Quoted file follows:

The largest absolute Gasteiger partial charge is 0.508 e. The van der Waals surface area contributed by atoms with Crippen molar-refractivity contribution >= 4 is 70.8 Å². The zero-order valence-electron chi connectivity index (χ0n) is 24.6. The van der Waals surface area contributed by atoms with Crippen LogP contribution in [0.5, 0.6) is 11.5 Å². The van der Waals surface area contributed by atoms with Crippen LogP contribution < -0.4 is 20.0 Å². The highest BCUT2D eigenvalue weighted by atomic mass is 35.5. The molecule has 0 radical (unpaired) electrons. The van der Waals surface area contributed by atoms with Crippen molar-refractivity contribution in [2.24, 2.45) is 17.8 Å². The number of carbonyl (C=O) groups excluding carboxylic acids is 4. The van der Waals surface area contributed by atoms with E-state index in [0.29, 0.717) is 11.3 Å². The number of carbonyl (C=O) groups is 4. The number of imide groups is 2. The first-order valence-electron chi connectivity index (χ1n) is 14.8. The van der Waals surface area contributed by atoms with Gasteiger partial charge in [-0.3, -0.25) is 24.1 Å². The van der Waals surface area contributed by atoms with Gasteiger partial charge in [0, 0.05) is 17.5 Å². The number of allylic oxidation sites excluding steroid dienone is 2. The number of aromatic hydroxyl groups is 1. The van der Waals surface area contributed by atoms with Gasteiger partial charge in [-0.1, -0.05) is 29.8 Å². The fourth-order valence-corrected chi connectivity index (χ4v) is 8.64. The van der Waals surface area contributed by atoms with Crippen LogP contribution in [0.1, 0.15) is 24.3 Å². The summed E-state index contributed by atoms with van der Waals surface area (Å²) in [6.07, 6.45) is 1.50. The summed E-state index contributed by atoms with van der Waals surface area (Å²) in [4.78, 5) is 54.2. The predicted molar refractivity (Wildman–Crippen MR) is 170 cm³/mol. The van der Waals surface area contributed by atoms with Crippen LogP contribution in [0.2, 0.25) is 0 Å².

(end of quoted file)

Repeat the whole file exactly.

The largest absolute Gasteiger partial charge is 0.508 e. The van der Waals surface area contributed by atoms with Crippen molar-refractivity contribution >= 4 is 70.8 Å². The zero-order valence-electron chi connectivity index (χ0n) is 24.6. The van der Waals surface area contributed by atoms with Crippen LogP contribution in [0.5, 0.6) is 11.5 Å². The van der Waals surface area contributed by atoms with Crippen LogP contribution < -0.4 is 20.0 Å². The highest BCUT2D eigenvalue weighted by atomic mass is 35.5. The molecule has 0 radical (unpaired) electrons. The van der Waals surface area contributed by atoms with Crippen molar-refractivity contribution in [2.24, 2.45) is 17.8 Å². The number of carbonyl (C=O) groups excluding carboxylic acids is 4. The van der Waals surface area contributed by atoms with E-state index in [0.29, 0.717) is 11.3 Å². The number of carbonyl (C=O) groups is 4. The number of imide groups is 2. The first-order valence-electron chi connectivity index (χ1n) is 14.8. The van der Waals surface area contributed by atoms with Gasteiger partial charge in [-0.3, -0.25) is 24.1 Å². The van der Waals surface area contributed by atoms with Gasteiger partial charge in [0, 0.05) is 17.5 Å². The number of allylic oxidation sites excluding steroid dienone is 2. The number of aromatic hydroxyl groups is 1. The van der Waals surface area contributed by atoms with Gasteiger partial charge in [-0.1, -0.05) is 29.8 Å². The fourth-order valence-corrected chi connectivity index (χ4v) is 8.64. The van der Waals surface area contributed by atoms with Crippen LogP contribution in [0.1, 0.15) is 24.3 Å². The summed E-state index contributed by atoms with van der Waals surface area (Å²) in [6.07, 6.45) is 1.50. The summed E-state index contributed by atoms with van der Waals surface area (Å²) in [4.78, 5) is 54.2. The predicted molar refractivity (Wildman–Crippen MR) is 170 cm³/mol. The van der Waals surface area contributed by atoms with Crippen LogP contribution in [0.2, 0.25) is 0 Å².